Blue Mountain State: The Rise of Thadland

Before Blue Mountain State: The Rise of Thadland, Blue Mountain State was a thing – a considerably big thing.  I admit, I had no idea.  To my understanding: Blue Mountain State was a television show that aired on the Spike Network for three seasons.  When the prospects of a film spin-off were mentioned via Kickstarter, 23,999 fans swarmed the campaign and raised $1,911,827.  Blue Mountain State: The Rise of Thadland deals gratitude towards its fan base like a belligerent giant doing keg stands and whipping everything with its penis – fans will love it.

Lev Spiro’s comedy is an ode to classic frat films (namely National Lampoon’s Animal House), and is essentially a bombastic reunion with the Blue Mountain State football team as they try and save their beloved Goat House.  When the school’s Dean puts the house up for auction, the boys turn to a rich-and-famous graduate (Thad played by producer/co-writer Alan Ritchson) with deep pockets.  However, Thad is only interested if his former teammates can throw him an epic party.

As an outsider to Blue Mountain State’s bawdy behaviour, I had a hard time accepting the movie.  Everyone making the film knows the project is dumb, but I found Lev Spiro’s film to be stupid – there’s a difference.  Dumb is when brain-dead students band together to meet unobtainable goals only to pull off their mission in haphazard ways.  Stupid is when I start questioning how the football team afforded to throw a party with theme park rides, masterful lighting, a mojito hot tub, wide varieties of drugs, a rig that makes it snow cocaine, and yet these guys can’t scratch up the dough to buy their house.  Even if these guys were using Thad’s chequebook, a late twist adds more holes to this story.

Blue Mountain State: The Rise of Thadland is a grossly narcissistic excuse for Ritchson and the other filmmakers to act as vulgar as possible, and get as many girls to show their anatomy to the camera.  There’s stretches of time dedicated to drinking, smoking, snorting, and dancing.  Meanwhile, the viewer feels like the designated driver at an endless binge fest.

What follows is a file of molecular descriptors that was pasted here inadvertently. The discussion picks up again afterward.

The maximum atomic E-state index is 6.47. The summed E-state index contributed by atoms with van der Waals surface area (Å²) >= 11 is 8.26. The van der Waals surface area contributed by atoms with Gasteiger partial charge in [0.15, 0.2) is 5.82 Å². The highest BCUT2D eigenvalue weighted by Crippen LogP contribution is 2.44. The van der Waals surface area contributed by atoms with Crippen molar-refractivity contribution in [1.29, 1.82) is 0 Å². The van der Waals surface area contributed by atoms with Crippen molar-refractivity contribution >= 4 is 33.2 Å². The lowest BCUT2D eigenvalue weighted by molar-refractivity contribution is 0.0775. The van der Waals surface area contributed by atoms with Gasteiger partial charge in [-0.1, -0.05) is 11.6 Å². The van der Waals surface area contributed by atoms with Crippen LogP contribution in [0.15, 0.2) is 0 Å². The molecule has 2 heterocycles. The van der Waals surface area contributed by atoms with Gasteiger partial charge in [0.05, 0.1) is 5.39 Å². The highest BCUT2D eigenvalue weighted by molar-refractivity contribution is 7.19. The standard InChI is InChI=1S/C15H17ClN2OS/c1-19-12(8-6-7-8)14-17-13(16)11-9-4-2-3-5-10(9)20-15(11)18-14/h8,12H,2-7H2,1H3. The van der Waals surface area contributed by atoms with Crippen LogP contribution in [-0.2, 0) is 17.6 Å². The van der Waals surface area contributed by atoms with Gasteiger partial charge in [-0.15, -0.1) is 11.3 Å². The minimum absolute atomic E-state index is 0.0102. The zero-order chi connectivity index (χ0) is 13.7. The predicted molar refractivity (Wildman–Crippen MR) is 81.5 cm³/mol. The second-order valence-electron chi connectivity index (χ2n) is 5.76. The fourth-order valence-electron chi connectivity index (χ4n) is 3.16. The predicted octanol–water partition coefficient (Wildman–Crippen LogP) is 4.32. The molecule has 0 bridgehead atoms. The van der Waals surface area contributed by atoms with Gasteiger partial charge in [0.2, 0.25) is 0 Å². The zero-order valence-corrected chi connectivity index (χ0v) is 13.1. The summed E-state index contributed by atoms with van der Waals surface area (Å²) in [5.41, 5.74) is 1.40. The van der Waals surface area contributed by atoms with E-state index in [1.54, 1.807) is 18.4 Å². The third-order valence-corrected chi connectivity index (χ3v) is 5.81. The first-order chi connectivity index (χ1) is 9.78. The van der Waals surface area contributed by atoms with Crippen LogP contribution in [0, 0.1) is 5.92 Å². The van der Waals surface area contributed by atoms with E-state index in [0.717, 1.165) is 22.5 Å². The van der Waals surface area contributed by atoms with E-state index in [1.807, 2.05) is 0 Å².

It’s no spoiler to reveal the party is set up within minutes.  Screenwriters Eric Falconer, the mononymous Romanski, and Ritchson set up their movie this way to allow unsupervised fun to run rampant without limits.  However, all three writers miss a prime plot.  It would’ve been more interesting to see these boneheads raise the money, leaving the party as a reward for succeeding.  It could’ve been satire about the TV show’s demise and its revival through fundraising.  That would’ve been clever.  However, the film sacrifices potential for three B’s: beer, boobs, and blow.

I commend Blue Mountain State: The Rise of Thadland for driving their insanity into a new realm of crazy (Thadland eventually becomes Trainspotting-ville), but even then the movie paints itself into a corner and doesn’t know an exit strategy towards a satisfying finish.

Blue Mountain State may find life through VOD since this film basically plays out like a straight-to-video American Pie flick.  Fans may eventually give up on this turgid franchise, but immature teenagers are forever.


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